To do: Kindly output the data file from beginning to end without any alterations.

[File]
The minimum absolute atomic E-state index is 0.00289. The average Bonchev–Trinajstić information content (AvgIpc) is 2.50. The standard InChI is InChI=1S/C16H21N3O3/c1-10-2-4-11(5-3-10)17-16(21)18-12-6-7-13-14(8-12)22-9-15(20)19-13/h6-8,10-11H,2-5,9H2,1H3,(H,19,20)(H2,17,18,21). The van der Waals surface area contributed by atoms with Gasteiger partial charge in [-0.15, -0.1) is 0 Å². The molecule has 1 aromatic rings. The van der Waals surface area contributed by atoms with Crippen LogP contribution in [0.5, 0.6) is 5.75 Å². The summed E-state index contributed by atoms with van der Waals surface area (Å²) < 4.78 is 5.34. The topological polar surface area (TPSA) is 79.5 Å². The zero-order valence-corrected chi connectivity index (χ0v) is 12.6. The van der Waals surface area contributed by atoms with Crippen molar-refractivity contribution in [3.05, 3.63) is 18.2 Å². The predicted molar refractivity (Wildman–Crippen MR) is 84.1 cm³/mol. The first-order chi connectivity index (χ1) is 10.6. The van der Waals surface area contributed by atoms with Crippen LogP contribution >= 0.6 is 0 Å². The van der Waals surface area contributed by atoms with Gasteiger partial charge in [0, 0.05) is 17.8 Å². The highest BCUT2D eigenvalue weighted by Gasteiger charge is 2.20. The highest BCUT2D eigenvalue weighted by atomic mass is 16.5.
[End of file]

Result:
The minimum absolute atomic E-state index is 0.00289. The average Bonchev–Trinajstić information content (AvgIpc) is 2.50. The standard InChI is InChI=1S/C16H21N3O3/c1-10-2-4-11(5-3-10)17-16(21)18-12-6-7-13-14(8-12)22-9-15(20)19-13/h6-8,10-11H,2-5,9H2,1H3,(H,19,20)(H2,17,18,21). The van der Waals surface area contributed by atoms with Gasteiger partial charge in [-0.15, -0.1) is 0 Å². The molecule has 1 aromatic rings. The van der Waals surface area contributed by atoms with Crippen LogP contribution in [0.5, 0.6) is 5.75 Å². The summed E-state index contributed by atoms with van der Waals surface area (Å²) < 4.78 is 5.34. The topological polar surface area (TPSA) is 79.5 Å². The zero-order valence-corrected chi connectivity index (χ0v) is 12.6. The van der Waals surface area contributed by atoms with Crippen molar-refractivity contribution in [3.05, 3.63) is 18.2 Å². The predicted molar refractivity (Wildman–Crippen MR) is 84.1 cm³/mol. The first-order chi connectivity index (χ1) is 10.6. The van der Waals surface area contributed by atoms with Crippen LogP contribution >= 0.6 is 0 Å². The van der Waals surface area contributed by atoms with Gasteiger partial charge in [0, 0.05) is 17.8 Å². The highest BCUT2D eigenvalue weighted by Gasteiger charge is 2.20. The highest BCUT2D eigenvalue weighted by atomic mass is 16.5.